No official record of its mintage has ever been located.
The 1870-S Seated Liberty dollar is listed as No. 47 in the third
edition of Jeff Garrett and Ron Guth’s tome, 100 Greatest U.S. Coins.
The 1870-S dollar is considered to be the rarest regular-issue
silver dollar ever struck at a U.S. Mint production facility.
In numismatic research published in 2005, authors Richard Kelly
and Nancy Oliver uncovered evidence in Mint archives that production
of the 1870-S silver dollar was tied to the construction of the second
San Francisco Mint and the laying of its cornerstone on May 25, 1870.
No silver dollars had been produced in San Francisco since 1859
and would not have been, had it not been for plans to include a
complete denomination set of U.S. coins in the cornerstone time capsule.
The requirement for inclusion of the silver dollar was apparently
overlooked by San Francisco Mint Superintendent A.H. LaGrange.
LaGrange had requested dies for the 1870 coinage in the fall of
1869, and the requested 1870 coinage dies were received from the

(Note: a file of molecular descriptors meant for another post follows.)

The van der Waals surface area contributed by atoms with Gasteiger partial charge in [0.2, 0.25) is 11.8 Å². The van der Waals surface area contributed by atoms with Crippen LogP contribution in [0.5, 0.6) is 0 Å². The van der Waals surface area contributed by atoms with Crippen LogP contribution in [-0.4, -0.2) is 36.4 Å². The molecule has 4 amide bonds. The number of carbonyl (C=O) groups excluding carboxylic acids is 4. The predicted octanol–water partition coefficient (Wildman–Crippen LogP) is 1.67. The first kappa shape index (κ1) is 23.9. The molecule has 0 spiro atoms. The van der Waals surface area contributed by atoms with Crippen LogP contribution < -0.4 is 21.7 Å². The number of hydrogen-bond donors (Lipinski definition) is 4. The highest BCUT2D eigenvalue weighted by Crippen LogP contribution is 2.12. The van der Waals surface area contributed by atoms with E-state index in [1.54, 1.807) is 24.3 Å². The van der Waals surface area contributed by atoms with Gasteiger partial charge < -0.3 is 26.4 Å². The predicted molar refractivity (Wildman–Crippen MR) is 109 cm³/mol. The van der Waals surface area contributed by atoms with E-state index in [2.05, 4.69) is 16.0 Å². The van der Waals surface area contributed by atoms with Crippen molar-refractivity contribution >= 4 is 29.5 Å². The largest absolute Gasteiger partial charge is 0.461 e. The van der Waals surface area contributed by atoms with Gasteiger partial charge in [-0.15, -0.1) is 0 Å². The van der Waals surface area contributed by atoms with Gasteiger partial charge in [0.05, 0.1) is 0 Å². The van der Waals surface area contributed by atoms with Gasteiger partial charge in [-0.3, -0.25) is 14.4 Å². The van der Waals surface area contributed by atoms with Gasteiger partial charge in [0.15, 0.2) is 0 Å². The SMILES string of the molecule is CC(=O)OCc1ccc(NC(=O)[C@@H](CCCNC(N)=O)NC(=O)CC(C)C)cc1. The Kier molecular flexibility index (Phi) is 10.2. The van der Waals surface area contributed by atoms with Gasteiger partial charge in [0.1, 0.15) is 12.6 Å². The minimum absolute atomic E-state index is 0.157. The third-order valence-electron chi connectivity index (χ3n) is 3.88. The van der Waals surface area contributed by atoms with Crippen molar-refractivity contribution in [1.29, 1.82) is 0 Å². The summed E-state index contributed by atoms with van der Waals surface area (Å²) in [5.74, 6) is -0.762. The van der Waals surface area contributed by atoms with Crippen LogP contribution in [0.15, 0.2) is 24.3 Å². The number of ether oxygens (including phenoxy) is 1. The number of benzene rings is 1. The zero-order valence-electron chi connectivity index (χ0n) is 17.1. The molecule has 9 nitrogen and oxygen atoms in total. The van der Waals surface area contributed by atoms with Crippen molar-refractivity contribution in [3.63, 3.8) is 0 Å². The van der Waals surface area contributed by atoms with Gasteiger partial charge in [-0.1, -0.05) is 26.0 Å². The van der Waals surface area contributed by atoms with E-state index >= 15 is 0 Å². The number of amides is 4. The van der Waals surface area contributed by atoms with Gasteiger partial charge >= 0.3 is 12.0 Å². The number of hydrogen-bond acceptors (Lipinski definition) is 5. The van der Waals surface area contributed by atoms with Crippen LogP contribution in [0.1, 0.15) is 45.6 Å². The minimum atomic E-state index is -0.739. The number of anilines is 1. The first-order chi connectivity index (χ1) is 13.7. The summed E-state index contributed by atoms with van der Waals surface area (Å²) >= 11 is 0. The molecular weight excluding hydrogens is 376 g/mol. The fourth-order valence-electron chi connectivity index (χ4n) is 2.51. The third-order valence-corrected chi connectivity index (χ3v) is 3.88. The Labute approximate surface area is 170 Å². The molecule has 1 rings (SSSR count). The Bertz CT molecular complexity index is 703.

Philadelphia Mint in December 1869. Silver dollar dies were excluded
from the order.
According to Kelly and Oliver’s research, however, LaGrange
noticed that the gold dollar dies and $3 gold coin dies lacked the S
Mint mark and requested corrected dies from the Philadelphia Mint.
Because silver dollars were not being contemplated for production
in 1870, LaGrange did not specify in his request that the corrected
reverse dies for the dollar denomination were to be for gold coins.
The Philadelphia Mint, unaware what coins were intended, sent
reverse dies both for silver dollars and for the gold coins.
The San Francisco facility, as a result, had dies for the silver
dollar reverse, but no Seated Liberty obverse die dated 1870 was shipped.
Kelly and Oliver believe that LaGrange’s close working
relationship with Carson City Mint Superintendent Abraham Curry
resulted in Curry supplying the San Francisco Mint with an unused 1870
Seated Liberty silver dollar obverse die.
Kelly and Oliver theorize that the 1870-S silver dollars were
struck most likely for presentation purposes.
For more details about the Gardner auctions, visit Heritage
Numismatic Auctions online at www.ha.com; write the firm at 3500 Maple
Ave., 17th Floor, Dallas, TX 75219-3941; or telephone Heritage either
at 800-872-6467 or 214-528-3500. ■